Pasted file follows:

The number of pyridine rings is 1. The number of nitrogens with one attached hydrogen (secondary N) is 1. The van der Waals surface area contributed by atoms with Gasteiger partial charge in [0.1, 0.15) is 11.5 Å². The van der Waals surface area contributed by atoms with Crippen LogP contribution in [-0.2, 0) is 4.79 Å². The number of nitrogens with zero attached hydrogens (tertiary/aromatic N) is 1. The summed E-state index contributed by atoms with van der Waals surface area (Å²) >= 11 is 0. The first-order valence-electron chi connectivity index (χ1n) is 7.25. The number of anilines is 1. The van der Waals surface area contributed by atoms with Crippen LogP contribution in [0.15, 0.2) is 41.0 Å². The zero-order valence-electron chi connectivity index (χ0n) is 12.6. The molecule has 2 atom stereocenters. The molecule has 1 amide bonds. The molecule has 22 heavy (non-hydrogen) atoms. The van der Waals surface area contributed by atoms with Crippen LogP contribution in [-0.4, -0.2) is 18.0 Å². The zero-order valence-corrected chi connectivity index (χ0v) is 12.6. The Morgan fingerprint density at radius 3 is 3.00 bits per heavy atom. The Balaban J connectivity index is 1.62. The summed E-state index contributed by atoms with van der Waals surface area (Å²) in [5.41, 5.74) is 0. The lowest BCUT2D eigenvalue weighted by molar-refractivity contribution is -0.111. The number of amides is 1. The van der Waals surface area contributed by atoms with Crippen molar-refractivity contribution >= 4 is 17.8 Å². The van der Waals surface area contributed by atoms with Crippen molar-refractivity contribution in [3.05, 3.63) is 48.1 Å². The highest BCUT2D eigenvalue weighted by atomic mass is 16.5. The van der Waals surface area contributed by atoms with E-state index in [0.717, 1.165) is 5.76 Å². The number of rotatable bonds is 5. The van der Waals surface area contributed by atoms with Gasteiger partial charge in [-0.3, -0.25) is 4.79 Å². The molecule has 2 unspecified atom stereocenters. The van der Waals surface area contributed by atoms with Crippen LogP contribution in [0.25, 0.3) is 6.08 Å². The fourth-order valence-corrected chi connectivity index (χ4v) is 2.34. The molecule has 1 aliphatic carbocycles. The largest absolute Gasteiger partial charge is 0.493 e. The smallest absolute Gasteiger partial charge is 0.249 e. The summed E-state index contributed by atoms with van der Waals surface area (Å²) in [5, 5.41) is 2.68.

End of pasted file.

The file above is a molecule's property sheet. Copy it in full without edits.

The number of pyridine rings is 1. The number of nitrogens with one attached hydrogen (secondary N) is 1. The van der Waals surface area contributed by atoms with Gasteiger partial charge in [0.1, 0.15) is 11.5 Å². The van der Waals surface area contributed by atoms with Crippen LogP contribution in [-0.2, 0) is 4.79 Å². The number of nitrogens with zero attached hydrogens (tertiary/aromatic N) is 1. The summed E-state index contributed by atoms with van der Waals surface area (Å²) >= 11 is 0. The first-order valence-electron chi connectivity index (χ1n) is 7.25. The number of anilines is 1. The van der Waals surface area contributed by atoms with Crippen LogP contribution in [0.15, 0.2) is 41.0 Å². The zero-order valence-electron chi connectivity index (χ0n) is 12.6. The molecule has 2 atom stereocenters. The molecule has 1 amide bonds. The molecule has 22 heavy (non-hydrogen) atoms. The van der Waals surface area contributed by atoms with Crippen LogP contribution in [-0.4, -0.2) is 18.0 Å². The zero-order valence-corrected chi connectivity index (χ0v) is 12.6. The Morgan fingerprint density at radius 3 is 3.00 bits per heavy atom. The Balaban J connectivity index is 1.62. The summed E-state index contributed by atoms with van der Waals surface area (Å²) in [5.41, 5.74) is 0. The lowest BCUT2D eigenvalue weighted by molar-refractivity contribution is -0.111. The number of amides is 1. The van der Waals surface area contributed by atoms with Crippen molar-refractivity contribution >= 4 is 17.8 Å². The van der Waals surface area contributed by atoms with Crippen molar-refractivity contribution in [3.05, 3.63) is 48.1 Å². The highest BCUT2D eigenvalue weighted by atomic mass is 16.5. The van der Waals surface area contributed by atoms with E-state index in [0.717, 1.165) is 5.76 Å². The number of rotatable bonds is 5. The van der Waals surface area contributed by atoms with Gasteiger partial charge in [-0.3, -0.25) is 4.79 Å². The molecule has 2 unspecified atom stereocenters. The van der Waals surface area contributed by atoms with Crippen LogP contribution in [0.25, 0.3) is 6.08 Å². The fourth-order valence-corrected chi connectivity index (χ4v) is 2.34. The molecule has 1 aliphatic carbocycles. The largest absolute Gasteiger partial charge is 0.493 e. The smallest absolute Gasteiger partial charge is 0.249 e. The summed E-state index contributed by atoms with van der Waals surface area (Å²) in [5, 5.41) is 2.68.